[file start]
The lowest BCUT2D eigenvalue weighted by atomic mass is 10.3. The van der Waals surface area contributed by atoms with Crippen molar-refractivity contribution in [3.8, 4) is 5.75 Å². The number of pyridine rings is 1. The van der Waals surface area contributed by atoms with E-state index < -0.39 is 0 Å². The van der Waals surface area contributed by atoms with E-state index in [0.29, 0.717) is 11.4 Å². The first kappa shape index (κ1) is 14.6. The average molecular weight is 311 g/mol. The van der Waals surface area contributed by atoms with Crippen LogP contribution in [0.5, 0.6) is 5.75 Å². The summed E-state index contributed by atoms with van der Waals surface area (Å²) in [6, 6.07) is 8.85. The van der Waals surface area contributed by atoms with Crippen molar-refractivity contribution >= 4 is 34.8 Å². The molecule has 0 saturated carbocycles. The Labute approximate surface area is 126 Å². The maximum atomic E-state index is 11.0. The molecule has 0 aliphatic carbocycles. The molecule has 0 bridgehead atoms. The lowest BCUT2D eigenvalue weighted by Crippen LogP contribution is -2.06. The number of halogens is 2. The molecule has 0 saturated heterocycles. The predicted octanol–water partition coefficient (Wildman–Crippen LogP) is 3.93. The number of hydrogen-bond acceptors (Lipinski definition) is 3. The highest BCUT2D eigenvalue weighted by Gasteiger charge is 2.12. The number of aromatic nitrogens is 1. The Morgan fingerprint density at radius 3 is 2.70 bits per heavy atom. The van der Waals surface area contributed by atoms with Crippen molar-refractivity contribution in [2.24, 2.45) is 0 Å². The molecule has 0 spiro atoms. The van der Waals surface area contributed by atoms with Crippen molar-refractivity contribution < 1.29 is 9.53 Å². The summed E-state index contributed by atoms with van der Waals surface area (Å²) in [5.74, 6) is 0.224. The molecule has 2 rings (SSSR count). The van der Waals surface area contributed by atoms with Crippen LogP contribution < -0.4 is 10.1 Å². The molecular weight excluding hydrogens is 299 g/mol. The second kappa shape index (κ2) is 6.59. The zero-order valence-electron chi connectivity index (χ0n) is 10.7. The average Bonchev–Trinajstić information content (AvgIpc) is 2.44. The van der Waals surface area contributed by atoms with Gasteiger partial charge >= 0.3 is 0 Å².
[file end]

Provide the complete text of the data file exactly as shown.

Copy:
The lowest BCUT2D eigenvalue weighted by atomic mass is 10.3. The van der Waals surface area contributed by atoms with Crippen molar-refractivity contribution in [3.8, 4) is 5.75 Å². The number of pyridine rings is 1. The van der Waals surface area contributed by atoms with E-state index < -0.39 is 0 Å². The van der Waals surface area contributed by atoms with E-state index in [0.29, 0.717) is 11.4 Å². The first kappa shape index (κ1) is 14.6. The average molecular weight is 311 g/mol. The van der Waals surface area contributed by atoms with Crippen LogP contribution in [0.5, 0.6) is 5.75 Å². The summed E-state index contributed by atoms with van der Waals surface area (Å²) in [6, 6.07) is 8.85. The van der Waals surface area contributed by atoms with Crippen molar-refractivity contribution >= 4 is 34.8 Å². The molecule has 0 saturated carbocycles. The Labute approximate surface area is 126 Å². The maximum atomic E-state index is 11.0. The molecule has 0 aliphatic carbocycles. The molecule has 0 bridgehead atoms. The lowest BCUT2D eigenvalue weighted by Crippen LogP contribution is -2.06. The number of halogens is 2. The molecule has 0 saturated heterocycles. The predicted octanol–water partition coefficient (Wildman–Crippen LogP) is 3.93. The number of hydrogen-bond acceptors (Lipinski definition) is 3. The highest BCUT2D eigenvalue weighted by Gasteiger charge is 2.12. The number of aromatic nitrogens is 1. The Morgan fingerprint density at radius 3 is 2.70 bits per heavy atom. The van der Waals surface area contributed by atoms with Crippen molar-refractivity contribution in [2.24, 2.45) is 0 Å². The molecule has 0 spiro atoms. The van der Waals surface area contributed by atoms with Crippen molar-refractivity contribution < 1.29 is 9.53 Å². The summed E-state index contributed by atoms with van der Waals surface area (Å²) in [5.74, 6) is 0.224. The molecule has 2 rings (SSSR count). The van der Waals surface area contributed by atoms with Crippen LogP contribution < -0.4 is 10.1 Å². The molecular weight excluding hydrogens is 299 g/mol. The second kappa shape index (κ2) is 6.59. The zero-order valence-electron chi connectivity index (χ0n) is 10.7. The average Bonchev–Trinajstić information content (AvgIpc) is 2.44. The van der Waals surface area contributed by atoms with Gasteiger partial charge >= 0.3 is 0 Å².